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Florida RE returns lag benchmark

The $127bn pension fund saw its real estate investments return just 8.7% in the year to June 30, 2008 – against a benchmark of more than 10%. Despite its underperformance, real estate remained the strongest asset class for the pension during turbulent market conditions.

Real estate remained the strongest performing asset for the Florida Retirement System pension fund despite returning less than the industry benchmark.

Revealing an overall loss on investments of 4.4 percent for the year to June 30, 2008, the Florida Retirement System (FRS) Pension Plan Trust Fund said real estate investments returned 8.69 percent against a benchmark of 10.13 percent.

The asset class proved to be the best performing investment for the $126.9 billion (€95 billion) pension, after private equity recorded returns of 7.52 percent and fixed income returned 5.1 percent.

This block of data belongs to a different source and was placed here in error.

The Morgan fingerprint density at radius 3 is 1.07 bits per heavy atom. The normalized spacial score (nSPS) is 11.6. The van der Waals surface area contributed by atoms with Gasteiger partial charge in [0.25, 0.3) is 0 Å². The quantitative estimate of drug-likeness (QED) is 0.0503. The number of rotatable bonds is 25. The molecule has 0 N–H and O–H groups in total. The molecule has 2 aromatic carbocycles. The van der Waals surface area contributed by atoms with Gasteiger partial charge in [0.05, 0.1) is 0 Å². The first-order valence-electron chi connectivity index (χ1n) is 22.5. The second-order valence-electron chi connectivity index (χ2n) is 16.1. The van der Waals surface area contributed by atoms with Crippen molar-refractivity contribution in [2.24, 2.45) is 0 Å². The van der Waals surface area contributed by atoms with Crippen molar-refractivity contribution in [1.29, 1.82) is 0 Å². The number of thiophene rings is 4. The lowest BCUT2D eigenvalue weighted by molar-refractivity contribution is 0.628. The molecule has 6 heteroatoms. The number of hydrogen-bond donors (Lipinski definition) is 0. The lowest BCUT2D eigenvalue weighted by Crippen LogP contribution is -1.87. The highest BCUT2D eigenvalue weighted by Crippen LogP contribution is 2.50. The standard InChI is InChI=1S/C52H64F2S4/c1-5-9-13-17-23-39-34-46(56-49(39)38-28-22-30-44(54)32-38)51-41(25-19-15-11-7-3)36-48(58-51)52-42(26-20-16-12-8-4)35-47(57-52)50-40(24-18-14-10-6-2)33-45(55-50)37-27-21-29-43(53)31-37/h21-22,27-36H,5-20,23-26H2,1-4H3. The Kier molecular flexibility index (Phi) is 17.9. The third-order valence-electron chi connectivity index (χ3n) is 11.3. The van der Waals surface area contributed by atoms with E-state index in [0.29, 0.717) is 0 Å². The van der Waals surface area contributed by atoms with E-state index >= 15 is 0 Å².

FRS however posted an overall loss during the 2007-2008 fiscal year following weak performances in domestic and international equities.

The turbulence in the market has impacted on the fund’s alternative investments, with real estate breaching its target allocation of 6.7 percent. As of June 30, 2008, real estate accounted for 7.7 percent of the fund’s portfolio, valued at $9.7 billion. In the year to June 30, 2007, real estate generally returned 16.11 percent, with commingled real estate funds returning 15.24 percent, according to documents on the fund’s website. Actual private equity allocations for the same period were 3.4 percent against a target of 3.8 percent, with a value of $4.3 billion.

General Bob Milligan, FRS interim executive director, said despite the loss, the fund was still one of the strongest in the US being 105 percent funded as of the end of June 2008.

In July, the Canadian Pension Plan Investment Board also reported negative returns on its overall portfolio of investments, losing C$303 million ($308 million; €196 million) over the past year. Returns however on private equity and real estate investments remained steady – both reporting returns of 8.2 percent. During the fiscal year 2007, returns were 33.1 percent and 27 percent respectively.